Regulating in a digital world Contents

Summary of Conclusions and recommendations

Principles for regulation

1.The 10 principles set out in this report should guide the development and implementation of regulation online and be used to set expectations of digital services. These principles will help the industry, regulators, the Government and users work towards a common goal of making the internet a better, more respectful environment which is beneficial to all. They will help ensure that rights are protected online just as they are offline. If rights are infringed, those responsible should be held accountable in a fair and transparent way. With these principles the internet would remain open to innovation and creativity while a new culture of ethical behaviour would be embedded into the design of services. (Paragraph 68)

Ethical technology

2.As organisations, including financial and health services providers, increasingly perceive individuals as the aggregation of data gathered about them (sometimes called their ‘data selves’), it is essential that data be accurate, up-to-date and processed fairly and lawfully, especially when processed by algorithm. While the GDPR and the Data Protection Act 2018 provide valuable safeguards, including subject access rights to ensure that data are accurate and up to date and the right to opt out from purely automated processing, there are weaknesses in the regime. For example, a subject access request does not give subjects automatic access to behavioural data generated about them because it is deemed to be the property of the company that acquired it. (Paragraph 80)

3.Users of internet services should have the right to receive a processing transparency report on request. In a model similar to a subject access report under the GDPR users should have the right to request a data transparency report from data controllers showing not only what data they hold on the data subject (which is the currently the case under the GDPR) but also what data they generate on them (behavioural data) and any behavioural data obtained from third parties, including details of when and how they are obtained. (Paragraph 81)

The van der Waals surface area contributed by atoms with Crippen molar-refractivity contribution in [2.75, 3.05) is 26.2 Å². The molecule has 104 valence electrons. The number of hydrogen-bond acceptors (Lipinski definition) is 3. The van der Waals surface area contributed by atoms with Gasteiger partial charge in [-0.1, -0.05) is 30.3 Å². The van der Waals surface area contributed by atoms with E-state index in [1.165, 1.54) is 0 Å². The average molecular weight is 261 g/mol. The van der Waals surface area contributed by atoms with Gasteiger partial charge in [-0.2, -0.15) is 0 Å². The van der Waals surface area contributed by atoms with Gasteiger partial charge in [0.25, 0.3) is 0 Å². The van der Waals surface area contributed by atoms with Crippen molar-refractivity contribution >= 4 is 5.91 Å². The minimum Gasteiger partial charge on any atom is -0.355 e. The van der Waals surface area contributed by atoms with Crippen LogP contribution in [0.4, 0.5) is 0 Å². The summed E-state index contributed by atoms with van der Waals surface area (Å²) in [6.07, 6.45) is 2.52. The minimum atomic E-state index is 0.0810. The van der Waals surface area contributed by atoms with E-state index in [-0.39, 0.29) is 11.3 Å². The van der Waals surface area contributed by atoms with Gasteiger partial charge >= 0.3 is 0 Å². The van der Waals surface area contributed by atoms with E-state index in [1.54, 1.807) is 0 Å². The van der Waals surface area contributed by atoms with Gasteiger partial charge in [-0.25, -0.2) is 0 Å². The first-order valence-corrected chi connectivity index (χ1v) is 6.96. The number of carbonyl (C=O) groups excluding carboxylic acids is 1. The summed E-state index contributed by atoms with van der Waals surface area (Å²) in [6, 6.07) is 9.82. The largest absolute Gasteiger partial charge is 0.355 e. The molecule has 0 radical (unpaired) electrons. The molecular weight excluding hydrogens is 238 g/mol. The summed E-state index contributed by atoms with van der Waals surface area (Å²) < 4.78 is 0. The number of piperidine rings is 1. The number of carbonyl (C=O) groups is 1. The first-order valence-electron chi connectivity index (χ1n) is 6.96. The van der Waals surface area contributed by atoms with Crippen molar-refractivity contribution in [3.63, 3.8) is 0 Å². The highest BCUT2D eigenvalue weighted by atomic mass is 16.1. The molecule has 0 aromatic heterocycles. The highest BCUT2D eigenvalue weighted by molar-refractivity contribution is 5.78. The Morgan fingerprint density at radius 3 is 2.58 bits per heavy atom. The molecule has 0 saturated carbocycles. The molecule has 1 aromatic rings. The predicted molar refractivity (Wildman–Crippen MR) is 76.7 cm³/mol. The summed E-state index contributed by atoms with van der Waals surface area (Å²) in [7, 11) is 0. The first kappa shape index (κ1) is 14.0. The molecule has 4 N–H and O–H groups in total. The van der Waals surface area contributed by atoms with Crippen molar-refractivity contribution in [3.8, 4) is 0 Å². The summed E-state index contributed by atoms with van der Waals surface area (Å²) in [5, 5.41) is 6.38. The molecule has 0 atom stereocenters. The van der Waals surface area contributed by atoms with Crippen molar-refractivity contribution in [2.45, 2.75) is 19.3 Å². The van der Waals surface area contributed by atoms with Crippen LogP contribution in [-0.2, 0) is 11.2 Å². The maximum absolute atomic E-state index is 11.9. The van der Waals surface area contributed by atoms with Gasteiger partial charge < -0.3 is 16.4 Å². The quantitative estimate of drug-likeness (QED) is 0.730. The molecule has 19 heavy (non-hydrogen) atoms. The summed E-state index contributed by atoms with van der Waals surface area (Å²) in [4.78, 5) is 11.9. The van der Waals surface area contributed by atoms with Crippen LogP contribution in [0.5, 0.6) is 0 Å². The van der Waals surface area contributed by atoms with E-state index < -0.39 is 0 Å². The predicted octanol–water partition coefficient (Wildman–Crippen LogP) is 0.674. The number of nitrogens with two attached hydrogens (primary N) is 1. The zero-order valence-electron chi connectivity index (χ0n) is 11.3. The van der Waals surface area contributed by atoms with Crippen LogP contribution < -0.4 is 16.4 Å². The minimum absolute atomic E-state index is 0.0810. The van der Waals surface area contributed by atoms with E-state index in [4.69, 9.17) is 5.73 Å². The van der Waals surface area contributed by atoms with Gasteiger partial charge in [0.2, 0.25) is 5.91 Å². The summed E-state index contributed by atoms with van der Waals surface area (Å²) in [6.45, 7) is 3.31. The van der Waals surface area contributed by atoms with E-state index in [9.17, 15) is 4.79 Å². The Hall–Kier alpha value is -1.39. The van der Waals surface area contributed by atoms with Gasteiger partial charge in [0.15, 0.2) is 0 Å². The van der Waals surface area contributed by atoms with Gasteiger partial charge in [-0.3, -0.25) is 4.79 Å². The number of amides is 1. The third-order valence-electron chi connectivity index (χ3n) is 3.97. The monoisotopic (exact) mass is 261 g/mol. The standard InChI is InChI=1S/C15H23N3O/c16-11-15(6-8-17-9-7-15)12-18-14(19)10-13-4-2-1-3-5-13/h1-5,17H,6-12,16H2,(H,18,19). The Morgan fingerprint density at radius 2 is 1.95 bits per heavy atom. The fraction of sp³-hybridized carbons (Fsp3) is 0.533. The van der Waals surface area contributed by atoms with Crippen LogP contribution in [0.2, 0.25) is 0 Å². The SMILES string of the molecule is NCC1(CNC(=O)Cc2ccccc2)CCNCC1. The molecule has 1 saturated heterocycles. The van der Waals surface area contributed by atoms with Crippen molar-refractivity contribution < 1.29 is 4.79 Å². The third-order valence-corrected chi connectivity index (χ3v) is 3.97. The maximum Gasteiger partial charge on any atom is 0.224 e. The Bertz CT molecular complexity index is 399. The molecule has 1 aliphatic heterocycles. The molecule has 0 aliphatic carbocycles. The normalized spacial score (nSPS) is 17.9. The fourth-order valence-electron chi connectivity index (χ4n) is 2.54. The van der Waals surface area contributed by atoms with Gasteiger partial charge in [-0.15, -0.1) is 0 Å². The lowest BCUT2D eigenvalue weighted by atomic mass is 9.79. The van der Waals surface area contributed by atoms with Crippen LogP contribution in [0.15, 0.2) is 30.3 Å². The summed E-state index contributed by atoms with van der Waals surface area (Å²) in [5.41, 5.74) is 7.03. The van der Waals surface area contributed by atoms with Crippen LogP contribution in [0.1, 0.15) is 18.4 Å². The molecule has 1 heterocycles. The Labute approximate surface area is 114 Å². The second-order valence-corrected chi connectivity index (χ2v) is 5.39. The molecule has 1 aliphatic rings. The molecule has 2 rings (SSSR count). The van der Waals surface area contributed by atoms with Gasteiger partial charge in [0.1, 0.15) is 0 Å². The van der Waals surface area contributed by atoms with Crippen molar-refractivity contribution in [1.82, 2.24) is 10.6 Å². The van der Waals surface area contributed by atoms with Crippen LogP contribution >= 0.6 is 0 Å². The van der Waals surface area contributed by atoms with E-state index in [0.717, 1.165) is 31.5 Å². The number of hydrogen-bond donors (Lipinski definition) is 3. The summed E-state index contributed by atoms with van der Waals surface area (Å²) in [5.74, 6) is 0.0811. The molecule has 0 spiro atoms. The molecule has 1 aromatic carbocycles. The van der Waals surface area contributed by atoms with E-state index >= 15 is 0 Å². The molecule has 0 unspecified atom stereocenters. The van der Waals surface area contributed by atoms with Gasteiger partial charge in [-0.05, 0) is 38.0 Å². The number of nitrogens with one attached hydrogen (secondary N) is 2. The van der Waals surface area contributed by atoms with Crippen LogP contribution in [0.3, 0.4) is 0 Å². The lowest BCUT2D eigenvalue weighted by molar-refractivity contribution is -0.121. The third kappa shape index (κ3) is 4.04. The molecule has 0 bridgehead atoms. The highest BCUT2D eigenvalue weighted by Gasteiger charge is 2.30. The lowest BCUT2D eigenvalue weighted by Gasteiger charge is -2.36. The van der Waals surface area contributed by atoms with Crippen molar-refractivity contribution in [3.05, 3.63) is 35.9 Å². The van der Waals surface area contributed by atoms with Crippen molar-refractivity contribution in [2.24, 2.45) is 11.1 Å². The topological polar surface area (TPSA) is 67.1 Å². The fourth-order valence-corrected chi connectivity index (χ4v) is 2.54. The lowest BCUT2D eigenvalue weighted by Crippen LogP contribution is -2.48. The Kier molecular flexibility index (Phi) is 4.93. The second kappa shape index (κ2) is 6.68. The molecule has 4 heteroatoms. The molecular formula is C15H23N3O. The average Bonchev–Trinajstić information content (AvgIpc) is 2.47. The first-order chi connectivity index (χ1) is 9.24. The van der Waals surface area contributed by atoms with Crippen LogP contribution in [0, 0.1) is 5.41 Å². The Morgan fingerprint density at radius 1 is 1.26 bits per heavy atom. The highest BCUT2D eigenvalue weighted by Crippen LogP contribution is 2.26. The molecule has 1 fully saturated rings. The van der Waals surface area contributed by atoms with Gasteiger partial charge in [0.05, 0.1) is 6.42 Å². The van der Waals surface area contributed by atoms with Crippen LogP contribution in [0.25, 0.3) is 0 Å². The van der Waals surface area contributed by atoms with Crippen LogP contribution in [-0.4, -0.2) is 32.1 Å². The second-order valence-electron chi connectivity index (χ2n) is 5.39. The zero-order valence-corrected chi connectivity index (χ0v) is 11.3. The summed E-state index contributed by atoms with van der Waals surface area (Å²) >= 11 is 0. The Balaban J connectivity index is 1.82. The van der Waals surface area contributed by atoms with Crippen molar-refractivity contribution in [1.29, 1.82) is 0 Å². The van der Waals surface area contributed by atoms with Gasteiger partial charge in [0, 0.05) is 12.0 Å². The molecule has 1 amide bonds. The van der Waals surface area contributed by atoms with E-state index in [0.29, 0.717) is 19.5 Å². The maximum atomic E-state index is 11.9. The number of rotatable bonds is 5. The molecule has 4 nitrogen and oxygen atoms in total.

4.Data controllers and data processors should be required to publish an annual data transparency statement detailing which forms of behavioural data they generate or purchase from third parties, how they are stored and for how long, and how they are used and transferred. (Paragraph 82)

5.Digital service providers (such as hardware manufacturers, operators of digital platforms, including social media platforms and entertainment platforms, and games developers) should keep a record of time spent using their service which may be easily accessed and reviewed by users, with periodic reminders of prolonged or extended use through pop-up notices or similar. An industry standard on reasonable use should be developed to inform an understanding of what constitutes prolonged use. This standard should guide design so that services mitigate the risk of encouraging compulsive behaviour. (Paragraph 88)

6.The Information Commissioner’s Office should set out rules for the use of algorithms based on the principles set out in chapter 2. The ICO should be empowered to conduct impact-based audits where risks associated with using algorithms are greatest and to require businesses to explain how they use personal data and what their algorithms do. Failure to comply with the rules should result in sanctions. (Paragraph 100)

7.The ICO should also publish a code of best practice informed by the work of the Centre for Data Ethics and Innovation around the use of algorithms. This code could form the basis of a gold-standard industry ‘kitemark’. (Paragraph 101)

8.Data subjects should be given the right to request a statement from a data processor explaining how, if applicable, algorithms are used to profile them, deliver content or drive their behaviour. (Paragraph 102)

9.Terms of service must be written in a form which is clearly accessible and understandable to internet users. Alongside terms of service statements a ‘plain English’ statement should be published which sets out clearly and concisely the most relevant provisions. These may make use of infographics or video statements where appropriate. (Paragraph 109)

10.Where children are permitted to access or use a service age-appropriate terms and conditions must be provided. These should be written in language clearly understandable to children of the minimum age allowed on the platform. (Paragraph 110)